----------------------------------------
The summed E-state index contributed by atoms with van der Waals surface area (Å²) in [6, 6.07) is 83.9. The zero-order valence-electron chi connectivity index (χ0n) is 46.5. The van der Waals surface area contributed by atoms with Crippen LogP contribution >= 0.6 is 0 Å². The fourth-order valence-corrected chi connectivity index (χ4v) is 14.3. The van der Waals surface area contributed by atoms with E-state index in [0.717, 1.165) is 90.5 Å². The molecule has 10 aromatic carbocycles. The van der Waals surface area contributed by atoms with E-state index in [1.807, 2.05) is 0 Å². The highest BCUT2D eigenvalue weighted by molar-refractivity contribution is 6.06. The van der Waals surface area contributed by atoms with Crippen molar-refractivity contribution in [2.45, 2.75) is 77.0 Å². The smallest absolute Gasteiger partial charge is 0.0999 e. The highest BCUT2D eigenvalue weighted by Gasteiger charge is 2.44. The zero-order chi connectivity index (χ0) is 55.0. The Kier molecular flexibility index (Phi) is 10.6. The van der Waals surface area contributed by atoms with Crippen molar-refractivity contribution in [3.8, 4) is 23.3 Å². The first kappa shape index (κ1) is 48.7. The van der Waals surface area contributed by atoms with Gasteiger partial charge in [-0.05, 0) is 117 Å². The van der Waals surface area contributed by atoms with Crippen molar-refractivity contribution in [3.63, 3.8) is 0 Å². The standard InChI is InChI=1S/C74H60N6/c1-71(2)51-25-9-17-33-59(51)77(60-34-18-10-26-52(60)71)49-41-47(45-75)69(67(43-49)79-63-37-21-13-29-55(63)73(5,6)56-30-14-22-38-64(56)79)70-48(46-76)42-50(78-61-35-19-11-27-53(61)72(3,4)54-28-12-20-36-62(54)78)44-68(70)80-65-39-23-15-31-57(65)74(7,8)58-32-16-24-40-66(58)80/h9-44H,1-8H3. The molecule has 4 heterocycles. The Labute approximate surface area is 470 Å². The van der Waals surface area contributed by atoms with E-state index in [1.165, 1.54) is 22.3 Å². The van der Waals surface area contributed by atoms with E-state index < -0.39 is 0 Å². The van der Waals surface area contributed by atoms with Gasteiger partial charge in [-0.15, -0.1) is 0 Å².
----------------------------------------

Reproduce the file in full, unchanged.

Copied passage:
The summed E-state index contributed by atoms with van der Waals surface area (Å²) in [6, 6.07) is 83.9. The zero-order valence-electron chi connectivity index (χ0n) is 46.5. The van der Waals surface area contributed by atoms with Crippen LogP contribution >= 0.6 is 0 Å². The fourth-order valence-corrected chi connectivity index (χ4v) is 14.3. The van der Waals surface area contributed by atoms with E-state index in [0.717, 1.165) is 90.5 Å². The molecule has 10 aromatic carbocycles. The van der Waals surface area contributed by atoms with E-state index in [1.807, 2.05) is 0 Å². The highest BCUT2D eigenvalue weighted by molar-refractivity contribution is 6.06. The van der Waals surface area contributed by atoms with Crippen molar-refractivity contribution in [2.45, 2.75) is 77.0 Å². The smallest absolute Gasteiger partial charge is 0.0999 e. The highest BCUT2D eigenvalue weighted by Gasteiger charge is 2.44. The zero-order chi connectivity index (χ0) is 55.0. The Kier molecular flexibility index (Phi) is 10.6. The van der Waals surface area contributed by atoms with Crippen molar-refractivity contribution in [3.8, 4) is 23.3 Å². The first kappa shape index (κ1) is 48.7. The van der Waals surface area contributed by atoms with Gasteiger partial charge in [-0.05, 0) is 117 Å². The van der Waals surface area contributed by atoms with Crippen molar-refractivity contribution in [3.63, 3.8) is 0 Å². The standard InChI is InChI=1S/C74H60N6/c1-71(2)51-25-9-17-33-59(51)77(60-34-18-10-26-52(60)71)49-41-47(45-75)69(67(43-49)79-63-37-21-13-29-55(63)73(5,6)56-30-14-22-38-64(56)79)70-48(46-76)42-50(78-61-35-19-11-27-53(61)72(3,4)54-28-12-20-36-62(54)78)44-68(70)80-65-39-23-15-31-57(65)74(7,8)58-32-16-24-40-66(58)80/h9-44H,1-8H3. The molecule has 4 heterocycles. The Labute approximate surface area is 470 Å². The van der Waals surface area contributed by atoms with E-state index in [1.165, 1.54) is 22.3 Å². The van der Waals surface area contributed by atoms with E-state index < -0.39 is 0 Å². The van der Waals surface area contributed by atoms with Gasteiger partial charge in [-0.15, -0.1) is 0 Å².